At the first official burial for a former premier in 55 years, Japan honoured the deceased former prime minister Shinzo Abe on Tuesday with flowers, prayers, and a 19-gun salute. PM Narendra Modi, US Vice President Kamala Harris, Australian Prime Minister Anthony Albanese, and others all attended the occasion. At 10.30 am, his widow Akie Abe arrived at the state funeral hall carrying an urn containing her husband’s cremated remains, which were housed inside a wooden box.
When meeting with current PM Fumio Kishida, PM Modi, who had arrived in Tokyo earlier on September 27, claimed that Abe had elevated relations between Japan and India. He assured Kishida that he is certain that Kishida’s leadership will lead to greater depths and heights in India-Japan ties.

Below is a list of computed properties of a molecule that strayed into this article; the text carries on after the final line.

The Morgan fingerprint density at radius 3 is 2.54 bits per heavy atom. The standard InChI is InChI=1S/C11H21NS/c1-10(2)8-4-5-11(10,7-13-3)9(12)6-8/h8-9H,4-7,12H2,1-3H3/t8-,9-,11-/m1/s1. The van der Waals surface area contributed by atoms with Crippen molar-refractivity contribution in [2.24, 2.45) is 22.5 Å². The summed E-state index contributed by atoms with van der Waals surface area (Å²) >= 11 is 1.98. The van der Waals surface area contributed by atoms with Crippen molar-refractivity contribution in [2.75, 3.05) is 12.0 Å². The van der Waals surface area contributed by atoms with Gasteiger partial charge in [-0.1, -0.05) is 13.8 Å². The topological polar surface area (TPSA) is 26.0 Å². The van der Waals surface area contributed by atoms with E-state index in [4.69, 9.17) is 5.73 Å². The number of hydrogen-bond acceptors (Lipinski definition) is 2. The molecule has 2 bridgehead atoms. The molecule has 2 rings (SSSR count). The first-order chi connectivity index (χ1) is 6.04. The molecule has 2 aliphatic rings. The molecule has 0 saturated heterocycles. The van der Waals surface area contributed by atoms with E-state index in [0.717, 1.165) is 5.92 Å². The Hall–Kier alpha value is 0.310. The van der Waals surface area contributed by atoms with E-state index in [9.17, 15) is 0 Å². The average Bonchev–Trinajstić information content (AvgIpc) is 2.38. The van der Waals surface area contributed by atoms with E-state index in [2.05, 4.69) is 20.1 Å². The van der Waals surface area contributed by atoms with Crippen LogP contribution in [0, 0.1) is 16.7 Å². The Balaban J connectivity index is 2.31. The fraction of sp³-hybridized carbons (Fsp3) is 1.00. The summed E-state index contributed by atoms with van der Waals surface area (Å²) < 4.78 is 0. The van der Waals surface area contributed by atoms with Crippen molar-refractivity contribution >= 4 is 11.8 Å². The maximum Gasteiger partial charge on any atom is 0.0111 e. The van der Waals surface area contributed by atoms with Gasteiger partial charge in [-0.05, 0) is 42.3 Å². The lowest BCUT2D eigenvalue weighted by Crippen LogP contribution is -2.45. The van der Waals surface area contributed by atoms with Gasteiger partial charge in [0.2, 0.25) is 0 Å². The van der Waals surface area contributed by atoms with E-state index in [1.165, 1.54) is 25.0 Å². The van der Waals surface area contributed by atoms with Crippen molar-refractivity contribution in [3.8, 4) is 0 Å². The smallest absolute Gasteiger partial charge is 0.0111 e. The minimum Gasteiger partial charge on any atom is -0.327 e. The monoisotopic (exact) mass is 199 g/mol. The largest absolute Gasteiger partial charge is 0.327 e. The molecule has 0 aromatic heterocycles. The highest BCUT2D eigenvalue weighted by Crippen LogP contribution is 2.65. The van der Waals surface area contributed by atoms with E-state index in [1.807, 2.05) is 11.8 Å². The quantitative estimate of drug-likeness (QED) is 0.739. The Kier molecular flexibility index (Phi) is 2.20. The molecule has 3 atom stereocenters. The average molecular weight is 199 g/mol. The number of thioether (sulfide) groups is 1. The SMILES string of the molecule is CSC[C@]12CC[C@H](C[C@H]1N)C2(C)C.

While on the campaign trail in the western city of Nara, Abe was shot at close range by a man using a handmade gun. On July 8, the hospital declared him deceased.
Abe’s widow, Akie, carried his ashes into the Nippon Budokan Hall in the heart of Tokyo at 2 p.m. local time (10.30 a.m. IST) as the ritual got underway to the sounds of a military band and the salute of the honour guard.
A giant, black-ribbon-draped image of Abe was suspended above a bed of white, green, and yellow flowers inside the Budokan, best renowned as a performance venue. In close proximity, a photo gallery displayed images of him jogging with G7 leaders, holding hands with kids, and visiting disaster zones.
One of the most important leaders in Japan’s post-war history, Shinzo Abe was killed on July 8. With two terms, from 2006 to 2007 and subsequently from 2012 to 2020, he was Japan’s longest-serving prime minister. Following the recurrence of a persistent illness, he declared in August 2020 that he would resign from his position. To be in office until September 2021, Abe, who was 65 at the time, was scheduled.